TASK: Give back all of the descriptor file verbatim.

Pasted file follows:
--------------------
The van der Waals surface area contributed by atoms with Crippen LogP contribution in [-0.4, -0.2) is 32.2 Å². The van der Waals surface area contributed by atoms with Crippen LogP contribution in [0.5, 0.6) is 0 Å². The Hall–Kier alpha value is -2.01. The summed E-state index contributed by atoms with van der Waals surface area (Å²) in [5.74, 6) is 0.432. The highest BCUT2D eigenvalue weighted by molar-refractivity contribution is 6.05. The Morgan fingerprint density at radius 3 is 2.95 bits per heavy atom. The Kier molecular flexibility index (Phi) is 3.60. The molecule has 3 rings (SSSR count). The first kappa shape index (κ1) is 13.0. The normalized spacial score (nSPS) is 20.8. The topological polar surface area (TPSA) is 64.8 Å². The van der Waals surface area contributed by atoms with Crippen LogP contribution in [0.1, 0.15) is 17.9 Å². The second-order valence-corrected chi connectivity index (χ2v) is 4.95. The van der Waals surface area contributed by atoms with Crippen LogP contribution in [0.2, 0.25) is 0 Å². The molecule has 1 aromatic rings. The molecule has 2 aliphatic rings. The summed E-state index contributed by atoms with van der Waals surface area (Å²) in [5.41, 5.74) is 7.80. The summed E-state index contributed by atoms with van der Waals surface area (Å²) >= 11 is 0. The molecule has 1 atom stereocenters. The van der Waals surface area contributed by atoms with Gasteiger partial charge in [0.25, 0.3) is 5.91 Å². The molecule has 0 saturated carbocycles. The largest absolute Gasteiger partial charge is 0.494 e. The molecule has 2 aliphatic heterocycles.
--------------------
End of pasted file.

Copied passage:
The van der Waals surface area contributed by atoms with Crippen LogP contribution in [-0.4, -0.2) is 32.2 Å². The van der Waals surface area contributed by atoms with Crippen LogP contribution in [0.5, 0.6) is 0 Å². The Hall–Kier alpha value is -2.01. The summed E-state index contributed by atoms with van der Waals surface area (Å²) in [5.74, 6) is 0.432. The highest BCUT2D eigenvalue weighted by molar-refractivity contribution is 6.05. The Morgan fingerprint density at radius 3 is 2.95 bits per heavy atom. The Kier molecular flexibility index (Phi) is 3.60. The molecule has 3 rings (SSSR count). The first kappa shape index (κ1) is 13.0. The normalized spacial score (nSPS) is 20.8. The topological polar surface area (TPSA) is 64.8 Å². The van der Waals surface area contributed by atoms with Crippen LogP contribution in [0.1, 0.15) is 17.9 Å². The second-order valence-corrected chi connectivity index (χ2v) is 4.95. The van der Waals surface area contributed by atoms with Crippen LogP contribution in [0.2, 0.25) is 0 Å². The molecule has 1 aromatic rings. The molecule has 2 aliphatic rings. The summed E-state index contributed by atoms with van der Waals surface area (Å²) in [5.41, 5.74) is 7.80. The summed E-state index contributed by atoms with van der Waals surface area (Å²) >= 11 is 0. The molecule has 1 atom stereocenters. The van der Waals surface area contributed by atoms with Gasteiger partial charge in [0.25, 0.3) is 5.91 Å². The molecule has 0 saturated carbocycles. The largest absolute Gasteiger partial charge is 0.494 e. The molecule has 2 aliphatic heterocycles.